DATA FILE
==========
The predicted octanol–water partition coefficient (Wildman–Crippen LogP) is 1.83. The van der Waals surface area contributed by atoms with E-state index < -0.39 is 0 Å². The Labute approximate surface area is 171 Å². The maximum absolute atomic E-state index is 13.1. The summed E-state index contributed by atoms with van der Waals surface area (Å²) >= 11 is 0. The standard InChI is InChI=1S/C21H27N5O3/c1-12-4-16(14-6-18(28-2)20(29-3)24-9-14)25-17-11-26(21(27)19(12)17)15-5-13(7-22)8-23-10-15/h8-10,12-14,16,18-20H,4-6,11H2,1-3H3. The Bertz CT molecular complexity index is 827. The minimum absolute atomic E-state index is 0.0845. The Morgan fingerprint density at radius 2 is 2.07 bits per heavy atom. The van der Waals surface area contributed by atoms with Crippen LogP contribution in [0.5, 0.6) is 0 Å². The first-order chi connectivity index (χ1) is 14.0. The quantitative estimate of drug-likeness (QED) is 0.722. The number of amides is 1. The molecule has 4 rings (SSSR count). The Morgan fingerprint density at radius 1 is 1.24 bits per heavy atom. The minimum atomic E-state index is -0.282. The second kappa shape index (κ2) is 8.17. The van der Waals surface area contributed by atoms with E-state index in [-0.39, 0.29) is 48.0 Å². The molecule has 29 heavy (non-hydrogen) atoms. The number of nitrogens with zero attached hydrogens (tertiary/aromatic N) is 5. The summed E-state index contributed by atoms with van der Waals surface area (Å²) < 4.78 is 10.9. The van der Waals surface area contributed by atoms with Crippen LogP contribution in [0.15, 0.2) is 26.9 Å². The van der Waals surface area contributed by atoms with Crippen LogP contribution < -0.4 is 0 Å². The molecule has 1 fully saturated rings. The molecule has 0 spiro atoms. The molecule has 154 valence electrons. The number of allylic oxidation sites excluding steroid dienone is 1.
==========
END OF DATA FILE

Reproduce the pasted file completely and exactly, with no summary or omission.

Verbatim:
The predicted octanol–water partition coefficient (Wildman–Crippen LogP) is 1.83. The van der Waals surface area contributed by atoms with E-state index < -0.39 is 0 Å². The Labute approximate surface area is 171 Å². The maximum absolute atomic E-state index is 13.1. The summed E-state index contributed by atoms with van der Waals surface area (Å²) >= 11 is 0. The standard InChI is InChI=1S/C21H27N5O3/c1-12-4-16(14-6-18(28-2)20(29-3)24-9-14)25-17-11-26(21(27)19(12)17)15-5-13(7-22)8-23-10-15/h8-10,12-14,16,18-20H,4-6,11H2,1-3H3. The Bertz CT molecular complexity index is 827. The minimum absolute atomic E-state index is 0.0845. The Morgan fingerprint density at radius 2 is 2.07 bits per heavy atom. The van der Waals surface area contributed by atoms with Crippen LogP contribution in [0.5, 0.6) is 0 Å². The first-order chi connectivity index (χ1) is 14.0. The quantitative estimate of drug-likeness (QED) is 0.722. The number of amides is 1. The molecule has 4 rings (SSSR count). The Morgan fingerprint density at radius 1 is 1.24 bits per heavy atom. The minimum atomic E-state index is -0.282. The second kappa shape index (κ2) is 8.17. The van der Waals surface area contributed by atoms with E-state index in [-0.39, 0.29) is 48.0 Å². The molecule has 29 heavy (non-hydrogen) atoms. The number of nitrogens with zero attached hydrogens (tertiary/aromatic N) is 5. The summed E-state index contributed by atoms with van der Waals surface area (Å²) < 4.78 is 10.9. The van der Waals surface area contributed by atoms with Crippen LogP contribution in [0.15, 0.2) is 26.9 Å². The van der Waals surface area contributed by atoms with Crippen LogP contribution < -0.4 is 0 Å². The molecule has 1 fully saturated rings. The molecule has 0 spiro atoms. The molecule has 154 valence electrons. The number of allylic oxidation sites excluding steroid dienone is 1.